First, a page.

And these are some really great characters. Lilo is Disney’s most realistic kid by a mile! She’s odd, she has mood swings, she lashes out but has a sense of humour, she likes making trouble, she’s reckless, emotional, she behaves like kids in the early 2000s did. And I should know, I was one. She’s voiced by Daveigh Chase who’s also the voice of Chihiro in Spirited Away, and she’s fantastic. Stitch’s manic energy and unexpectedness which was one of the films’ selling points, I never much cared for, and some of the humour surrounding him doesn’t work. But he does make for an interesting enough companion for Lilo. His voice (provided by director Chris Sanders) is unique, and the emotional moments work well enough for hi,m especially with the Ugly Duckling motif. I like how he had a visible character journey which the “pet” characters in these kind of movies don’t usually get. However though the story’s more focussed on him, I think Lilo’s the better lead. Their relationship is supposed to be the heart of the story and while it is very tender, cute, and fun a lot of the time, I was much more invested in the human relationship between Lilo and Nani. Nani is immediately sympathetic as a put-upon teenager forced by circumstance to raise her little sister. Voiced with wonderful sensitivity by Tia Carrere, we see that she isn’t an ideal parent but she’s trying her damnedest. Her relationship with Lilo is incredibly believable. They’re at each others throats some of the time, especially when Lilo’s in a mood to sabotage a social services inspection. But in other scenes with calmed attitudes, they’re very loving and joke with each other. I particularly love Nani telling Lilo she was fired from her job because her boss was a vampire. Even in such a dire moment they can have an exchange like that. I love the fact that through these two characters Disney’s hitting multiple demographics: kids will relate to Lilo while teens and young adults will relate to Nani. You feel the stress of their situation and despite the larger alien plot, it’s the threat that these two will be separated that you really care about. Plus who wouldn’t be afraid of a social worker played by Ving Rhames? Who even decided to make Ving Rhames a social worker in the first place? But even his Mr. Bubbles has a moment of genuine care here and there, and given what he’s privy to, you kinda understand his assertion that Lilo’s being raised in an unfit environment. He doesn’t get to see scenes like Nani singing to Lilo in a hammock. These little quiet moments of character and situation really make the movie for me -they’re so fuelled by atmosphere and emotion in a seemingly effortless way, and Stitch’s presence can actually make some of them better.
         Which is why I sometimes don’t care for the alien stuff. The opening’s okay as it’s got some funny jokes at the expense of Earth’s insignificance (the movie in general has some surprisingly good ones, like the running mosquito gag), we get to see velociraptor aliens, and it just generally gives context for the rest of the story. And the two other alien characters we follow throughout I enjoy. Jumba, the mad scientist alien with a Russian accent who created Stitch is enjoyable. He’s got a creative design and is voiced very well by Disney regular David Ogden Stiers. His aide Pleakley voiced by Kid in the Hall Kevin McDonald has an even more enjoyable design with one eye, two tongues, three legs and comically fitting agility. He’s a bit of a transvestite and has an enjoyable neurotic personality. They make for some pretty decent comic relief as they attempt to recapture Stitch, occasionally making things worse for Stitch’s new family. I will say though I think it was a missed opportunity that the film never touched on Stitch and Jumba’s relationship that much, since Jumba is for all intents and purposes, Stitch’s father. At the very least it could have factored into Jumba’s decision in the climax. The rest of the alien stuff I could actually do without. Kevin Michael Richardson’s Gantu is funny, but when he enters the picture the plot kind of loses steam -which is weird considering that’s where the “action” starts. The aliens come back for the climax and I’m not gonna lie, it’s pretty dumb. I’m not going to spoil it for those who haven’t seen, but it’s Finding Dory levels of ridiculousness. And it includes a joke from Nani’s boyfriend David that’s pretty cringe-worthy.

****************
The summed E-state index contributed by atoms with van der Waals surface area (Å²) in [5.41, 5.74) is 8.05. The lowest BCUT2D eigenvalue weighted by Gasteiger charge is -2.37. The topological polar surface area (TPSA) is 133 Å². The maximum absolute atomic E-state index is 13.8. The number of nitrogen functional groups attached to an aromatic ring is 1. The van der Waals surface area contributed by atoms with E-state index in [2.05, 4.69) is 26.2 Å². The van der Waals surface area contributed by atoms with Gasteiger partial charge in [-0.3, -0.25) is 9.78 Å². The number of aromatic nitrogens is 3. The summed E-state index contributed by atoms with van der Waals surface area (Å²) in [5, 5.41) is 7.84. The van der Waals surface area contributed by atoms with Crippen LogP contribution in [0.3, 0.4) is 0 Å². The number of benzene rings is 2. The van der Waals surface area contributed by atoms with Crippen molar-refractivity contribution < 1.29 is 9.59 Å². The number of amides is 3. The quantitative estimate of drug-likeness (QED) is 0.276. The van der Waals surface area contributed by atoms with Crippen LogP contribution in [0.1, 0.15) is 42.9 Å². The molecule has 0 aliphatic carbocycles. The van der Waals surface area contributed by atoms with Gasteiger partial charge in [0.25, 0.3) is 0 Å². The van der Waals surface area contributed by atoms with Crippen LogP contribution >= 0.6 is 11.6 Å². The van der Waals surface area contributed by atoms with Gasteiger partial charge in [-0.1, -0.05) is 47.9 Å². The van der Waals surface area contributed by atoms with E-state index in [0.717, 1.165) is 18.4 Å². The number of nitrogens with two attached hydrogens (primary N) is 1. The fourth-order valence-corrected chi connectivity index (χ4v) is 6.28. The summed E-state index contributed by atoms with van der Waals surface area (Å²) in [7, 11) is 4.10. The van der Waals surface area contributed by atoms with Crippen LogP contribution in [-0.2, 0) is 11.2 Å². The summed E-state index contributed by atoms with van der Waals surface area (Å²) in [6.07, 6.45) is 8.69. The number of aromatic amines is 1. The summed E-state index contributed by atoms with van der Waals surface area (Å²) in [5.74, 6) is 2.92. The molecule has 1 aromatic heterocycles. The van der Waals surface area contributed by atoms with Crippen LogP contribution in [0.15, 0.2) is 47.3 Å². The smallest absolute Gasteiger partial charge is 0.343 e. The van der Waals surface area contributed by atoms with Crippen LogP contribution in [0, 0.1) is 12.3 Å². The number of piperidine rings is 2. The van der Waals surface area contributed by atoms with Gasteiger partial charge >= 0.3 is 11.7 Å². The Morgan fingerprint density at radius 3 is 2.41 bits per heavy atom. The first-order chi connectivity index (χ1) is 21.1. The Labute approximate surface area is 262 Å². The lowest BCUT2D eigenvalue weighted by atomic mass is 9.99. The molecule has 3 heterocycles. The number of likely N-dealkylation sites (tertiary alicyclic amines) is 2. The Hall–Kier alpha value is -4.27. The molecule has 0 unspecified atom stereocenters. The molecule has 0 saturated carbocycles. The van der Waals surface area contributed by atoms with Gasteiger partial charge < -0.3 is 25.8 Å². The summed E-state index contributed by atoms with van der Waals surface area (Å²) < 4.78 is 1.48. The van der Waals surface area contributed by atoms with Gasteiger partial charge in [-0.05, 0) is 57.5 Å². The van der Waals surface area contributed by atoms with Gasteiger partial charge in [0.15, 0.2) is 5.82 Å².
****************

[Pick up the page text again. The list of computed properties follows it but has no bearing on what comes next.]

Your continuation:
But among the ludicrousness, Lilo & Stitch still ends on a nice note. It has a number of corny sequences that are trying to be cute or off-colour, like when Stitch becomes an Elvis impersonator, but even they get a pass for the charm of the rest of the film. Taking away the beginning which is just average and the ending which is over-the-top, you’re left with a pretty fantastic coming-of-age drama done with more realism and maturity than most films from Disney. The team who made this film would go on to leave Disney and make How to Train Your Dragon for DreamWorks, which works for a lot of the same reasons (and Toothless does bear more than a passing resemblance to Stitch). This film’s success also led to an animated series I remember liking. But I think the best thing Lilo & Stitch did was it set a new bar for excellence after the Disney Renaissance. It’s certainly Disney’s first great film following that era and is deservingly so, a modern classic of the studio.

Next Week: Treasure Planet (2002)